Qatar is positioned to be the first contact point for regional and international players who want to engage the Taliban.
Qatar is working as an “impartial mediator” in dealings with the Taliban while aiding ongoing evacuations of foreign nationals and vulnerable Afghans from the country, Qatar’s foreign minister said.
Sheikh Mohammed bin Abdulrahman bin Jassim Al Thani said the Gulf state – which hosted talks between the US and Taliban that culminated in the 2020 agreement to withdraw US and foreign troops as well as hold subsequent intra-Afghan peace talks – is using its unique position to stress to the Taliban the “importance of acting and behaving as an engaging party over there as part of the Afghan society”.
That comes after the Taliban’s lightning-fast takeover of Afghanistan and as foreign troops prepared to withdraw by the end of August. The Taliban’s swift rise, which surprised Western intelligence communities, left foreign governments scrambling to respond to the new reality on the ground, and foreign nationals and thousands of Afghan citizens rushing to flee the country.
Amid the uncertainty, Sheikh Mohammed told US broadcaster CNN Qatar is stressing: “You need to engage, you need to agree on a peaceful resolution over there, a format of power-sharing that everybody is represented, protect the minorities’ rights, protect the basic human rights for the people, the women’s right education.
“This is what Qatar is standing for,” he said, adding that the Taliban, which has not yet announced details of how it will govern, had not rejected or accepted meeting those standards.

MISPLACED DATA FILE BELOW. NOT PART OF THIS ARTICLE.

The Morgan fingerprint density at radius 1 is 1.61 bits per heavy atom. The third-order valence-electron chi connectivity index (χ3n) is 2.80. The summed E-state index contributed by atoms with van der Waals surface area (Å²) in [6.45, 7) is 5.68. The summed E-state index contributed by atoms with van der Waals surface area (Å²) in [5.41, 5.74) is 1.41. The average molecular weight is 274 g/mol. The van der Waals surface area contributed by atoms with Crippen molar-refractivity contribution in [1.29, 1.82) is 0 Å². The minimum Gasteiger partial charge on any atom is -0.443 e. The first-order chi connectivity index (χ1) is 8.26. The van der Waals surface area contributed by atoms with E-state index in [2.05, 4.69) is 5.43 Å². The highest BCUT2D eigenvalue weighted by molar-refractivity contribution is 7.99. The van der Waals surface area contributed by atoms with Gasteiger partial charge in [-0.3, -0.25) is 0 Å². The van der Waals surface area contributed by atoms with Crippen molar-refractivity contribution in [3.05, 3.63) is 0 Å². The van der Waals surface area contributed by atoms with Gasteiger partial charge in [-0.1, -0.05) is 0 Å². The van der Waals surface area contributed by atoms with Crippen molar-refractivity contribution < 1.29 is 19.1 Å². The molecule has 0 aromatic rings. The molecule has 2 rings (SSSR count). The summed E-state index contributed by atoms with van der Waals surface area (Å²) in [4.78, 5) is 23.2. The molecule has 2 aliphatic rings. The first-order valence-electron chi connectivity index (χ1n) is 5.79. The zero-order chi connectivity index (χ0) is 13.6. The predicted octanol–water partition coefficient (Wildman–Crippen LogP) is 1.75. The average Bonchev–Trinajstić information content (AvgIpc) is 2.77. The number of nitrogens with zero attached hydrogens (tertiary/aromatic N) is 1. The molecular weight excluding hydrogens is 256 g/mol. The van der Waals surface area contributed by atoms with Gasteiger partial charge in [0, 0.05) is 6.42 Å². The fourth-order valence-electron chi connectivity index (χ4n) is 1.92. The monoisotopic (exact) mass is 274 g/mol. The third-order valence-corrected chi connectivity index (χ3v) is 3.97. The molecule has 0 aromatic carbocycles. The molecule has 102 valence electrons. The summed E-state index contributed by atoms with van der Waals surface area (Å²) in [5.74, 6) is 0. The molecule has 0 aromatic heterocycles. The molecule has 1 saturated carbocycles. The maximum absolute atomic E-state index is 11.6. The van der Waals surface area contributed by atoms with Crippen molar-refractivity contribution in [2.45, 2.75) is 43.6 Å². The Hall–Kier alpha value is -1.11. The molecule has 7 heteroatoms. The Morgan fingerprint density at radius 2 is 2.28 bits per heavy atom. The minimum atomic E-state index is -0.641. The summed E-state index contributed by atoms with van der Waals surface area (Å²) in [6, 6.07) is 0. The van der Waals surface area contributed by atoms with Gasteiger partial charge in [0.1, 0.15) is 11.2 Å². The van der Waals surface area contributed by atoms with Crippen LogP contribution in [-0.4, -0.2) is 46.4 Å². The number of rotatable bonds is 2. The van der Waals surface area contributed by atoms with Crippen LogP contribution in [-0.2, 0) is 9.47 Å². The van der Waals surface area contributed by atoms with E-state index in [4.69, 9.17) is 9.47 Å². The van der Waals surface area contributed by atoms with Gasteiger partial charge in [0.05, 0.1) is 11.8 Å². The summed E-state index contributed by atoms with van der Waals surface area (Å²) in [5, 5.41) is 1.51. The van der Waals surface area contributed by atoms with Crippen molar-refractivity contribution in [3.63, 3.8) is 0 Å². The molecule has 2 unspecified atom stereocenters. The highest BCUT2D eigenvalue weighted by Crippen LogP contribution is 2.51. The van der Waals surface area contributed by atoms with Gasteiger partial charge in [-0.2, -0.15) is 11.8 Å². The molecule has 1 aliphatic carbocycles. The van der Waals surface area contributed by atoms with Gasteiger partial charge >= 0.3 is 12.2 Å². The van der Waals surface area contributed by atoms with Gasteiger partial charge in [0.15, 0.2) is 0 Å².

Sheikh Mohammed added that Qatar – one of the few countries to maintain its embassy in Kabul since the Taliban entered the city on August 15 – is continuing to aid the “evacuation of the foreign nationals and Afghan nationals out of Kabul, getting them safely in transit and going to their countries that are receiving them”.
He told Fox News that Qatar aided in the evacuation of about 7,000 people from Afghanistan on Sunday.
Underscoring the role Qatar has played in the evacuation process, a senior US military commander met face-to-face with the Taliban in Doha last week to negotiate the safe passage of thousands of people wanting to leave Afghanistan.
On Sunday, the US said it evacuated 25,100 people since August 14, with many transiting through the Al Udeid airbase in Qatar.
A backup at the base caused a temporary pause in US evacuations for six hours on Friday.
Washington later announced it secured agreements with a dozen countries in Europe, the Middle East, and Central Asia to allow temporary transit of evacuees through their territories.
More difficult has been helping evacuees navigate their way through Taliban checkpoints across the country to reach the US-military controlled Kabul airport.
Al Thani said that has been another area where Doha is uniquely poised to offer assistance.
“We remain that impartial mediator throughout this process, and we maintain the contact with all the parties which have now helped us in supporting different foreign citizens who are living there in Afghanistan,” Sheikh Mohammed said.
“Right now we are trying to facilitate the movement of the people from their places to the airport and the transportation.”
He added Qatar is taking “full responsibility for them, taking them to the airport, and ensuring their safety throughout the way”.
“We are trying to facilitate for other countries who don’t have the access to reach the people who are there on the ground,” he said.